PRINCETON, New Jersey--Bilateral relations between the United States and China remain tense, and those ties are bound to further deteriorate if Beijing does not embrace more liberal democracy.
So says Aaron Friedberg, a professor of politics and international affairs at Princeton University.
In a recent interview with The Asahi Shimbun, Friedberg, an Asian policy adviser for Mitt Romney, the GOP candidate for the U.S. presidential election, called for greater emphasis on balancing rather than engagement to deal with China's emergence as a world power.
He said that if nations in the region, such as Japan, bend on territorial disputes with China, Beijing will just keep pushing.
Excerpts of the interview follow:
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Question: You wrote in your recent book "A Contest for Supremacy" that China does not fit into any existing category of U.S. strategic thought, not as a trusted friend nor as a sworn enemy. What is it?
Answer: Well, I think China is obviously a rising power in the sense that it's growing rapidly economically and increasing its military power. And those factors, in and of themselves would not be a great concern. The real source of the concern is the combination of China's growing wealth and power, and the unchanging character of its political regime, the fact that it's still ruled by a one-party, authoritarian dictatorship.
If China continues to grow wealthier and more powerful, but if its political system doesn't change, then the tensions between the United States and China, which are already evident, are going to grow.
Q: How do you evaluate the China policy of the Obama administration?
A: Over the last 20 years, regardless of political party, American administrations have pursued a strategy, which is more or less constant, in its broad outlines. This strategy includes elements of engagement, economic and diplomatic. It also included efforts to maintain a favorable balance of power in Asia, even as China grows stronger. I think it's the policy of the Obama administration, too, and I don't expect a dramatic change, whether the next president is Mitt Romney or it's President Obama in a second term.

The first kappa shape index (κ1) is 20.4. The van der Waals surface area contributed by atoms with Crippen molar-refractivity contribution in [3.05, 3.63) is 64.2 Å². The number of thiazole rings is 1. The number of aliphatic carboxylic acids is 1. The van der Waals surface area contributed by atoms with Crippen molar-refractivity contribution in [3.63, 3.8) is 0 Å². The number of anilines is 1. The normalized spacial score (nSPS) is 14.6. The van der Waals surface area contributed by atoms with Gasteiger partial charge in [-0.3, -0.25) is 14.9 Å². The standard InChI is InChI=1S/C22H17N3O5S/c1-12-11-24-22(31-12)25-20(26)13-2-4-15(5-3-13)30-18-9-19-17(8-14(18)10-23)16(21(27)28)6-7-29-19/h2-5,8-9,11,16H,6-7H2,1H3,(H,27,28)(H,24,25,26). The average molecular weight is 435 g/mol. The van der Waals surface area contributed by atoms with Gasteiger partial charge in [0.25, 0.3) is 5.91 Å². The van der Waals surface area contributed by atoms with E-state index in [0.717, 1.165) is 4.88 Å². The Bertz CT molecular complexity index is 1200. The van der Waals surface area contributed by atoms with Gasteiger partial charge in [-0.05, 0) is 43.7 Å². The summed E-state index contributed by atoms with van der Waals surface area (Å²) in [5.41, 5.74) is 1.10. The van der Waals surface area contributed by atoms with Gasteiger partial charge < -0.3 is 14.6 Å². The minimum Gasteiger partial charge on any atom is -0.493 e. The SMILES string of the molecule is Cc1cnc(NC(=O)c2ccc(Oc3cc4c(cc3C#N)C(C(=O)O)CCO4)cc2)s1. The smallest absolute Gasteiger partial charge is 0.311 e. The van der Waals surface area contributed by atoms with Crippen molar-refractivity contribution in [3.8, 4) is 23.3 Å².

Q: But didn't the Obama administration change its approach?
A: The Obama administration, when it came into office in 2009, wanted to change the mix of the elements. They wanted to emphasize the engagement part and to downplay the balancing part.
The then-deputy secretary of state, James Steinberg, said the watchword of American policy should be “strategic reassurance.” The word “hedging,” which had been used by the Pentagon in the Bush administration, was effectively banned from the official vocabulary.
What happened was that the Chinese proceeded to do a number of things, both in their relationship with the United States and in their relations with Japan, South Korea, and the smaller countries of Southeast Asia; India too, which really caused a great deal of anxiety about Chinese intentions, Chinese assertiveness. The Obama administration, starting in 2010, really began to change direction. They didn't abandon engagement, but placed a lot more emphasis on the balancing part of the long-standing U.S. strategy. The president's visit to Asia in November, 2011, was the most dramatic example of this shift, when he went to Australia and announced the deployment of some American Marines.
Q: What does this change tell you?
A: I think what it tells me is that you have to get the mix of these two elements right, first.
And we have to place greater emphasis on balancing, because what happened was, particularly in the aftermath of the 2008-2009 financial crisis, that many people in China concluded that China was rising even more rapidly than they had expected, and that the United States was declining faster than they thought it would. And that encouraged a certain arrogance and willingness to push.
Q: How should we respond?
A: Part of what we have to do is to demonstrate our resolve and build up our capabilities to maintain a balance, in the face of China’s growing capabilities and growing confidence. If we can do that, I think we then discourage any thought on the part of Chinese decision-makers that they can get what they want by threats or coercion, and force them to focus more on cooperation.
Q: You think the engagement approach has its limits?
A: I do think that there are limits to what we can expect from engagement. In the United States, there has been a tendency to over-sell what we’ve accomplished, at least in the diplomatic domain. People are always talking about how helpful China is going to be on dealing with the North Korean nuclear issue or the Iranian nuclear issue, or after 9/11, dealing with terrorism. And yet, when you look at those issues, in fact, China has not been very helpful. Another aspect of the engagement policy, which I think is being re-examined, is the hope, the expectation that engagement would hasten political reform in China.
Q: So, you are saying that China won't embrace democracy, even if it achieves prosperity?